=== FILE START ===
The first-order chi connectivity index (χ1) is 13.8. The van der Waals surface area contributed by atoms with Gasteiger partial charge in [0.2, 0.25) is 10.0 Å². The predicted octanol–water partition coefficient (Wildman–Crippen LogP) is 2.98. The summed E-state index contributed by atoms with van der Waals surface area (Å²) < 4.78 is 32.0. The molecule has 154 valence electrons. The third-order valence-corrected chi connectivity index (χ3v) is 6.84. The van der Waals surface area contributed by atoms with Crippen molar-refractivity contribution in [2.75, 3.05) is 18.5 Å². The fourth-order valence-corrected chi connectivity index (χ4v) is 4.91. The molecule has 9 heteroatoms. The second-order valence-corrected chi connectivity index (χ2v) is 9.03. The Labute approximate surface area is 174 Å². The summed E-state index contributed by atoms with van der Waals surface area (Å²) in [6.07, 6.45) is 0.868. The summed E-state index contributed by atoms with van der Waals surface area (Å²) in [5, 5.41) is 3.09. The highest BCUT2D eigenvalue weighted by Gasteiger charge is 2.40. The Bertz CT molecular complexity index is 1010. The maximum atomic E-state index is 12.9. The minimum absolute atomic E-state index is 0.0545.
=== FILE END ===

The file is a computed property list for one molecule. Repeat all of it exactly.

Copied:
The first-order chi connectivity index (χ1) is 13.8. The van der Waals surface area contributed by atoms with Gasteiger partial charge in [0.2, 0.25) is 10.0 Å². The predicted octanol–water partition coefficient (Wildman–Crippen LogP) is 2.98. The summed E-state index contributed by atoms with van der Waals surface area (Å²) < 4.78 is 32.0. The molecule has 154 valence electrons. The third-order valence-corrected chi connectivity index (χ3v) is 6.84. The van der Waals surface area contributed by atoms with Crippen molar-refractivity contribution in [2.75, 3.05) is 18.5 Å². The fourth-order valence-corrected chi connectivity index (χ4v) is 4.91. The molecule has 9 heteroatoms. The second-order valence-corrected chi connectivity index (χ2v) is 9.03. The Labute approximate surface area is 174 Å². The summed E-state index contributed by atoms with van der Waals surface area (Å²) in [6.07, 6.45) is 0.868. The summed E-state index contributed by atoms with van der Waals surface area (Å²) in [5, 5.41) is 3.09. The highest BCUT2D eigenvalue weighted by Gasteiger charge is 2.40. The Bertz CT molecular complexity index is 1010. The maximum atomic E-state index is 12.9. The minimum absolute atomic E-state index is 0.0545.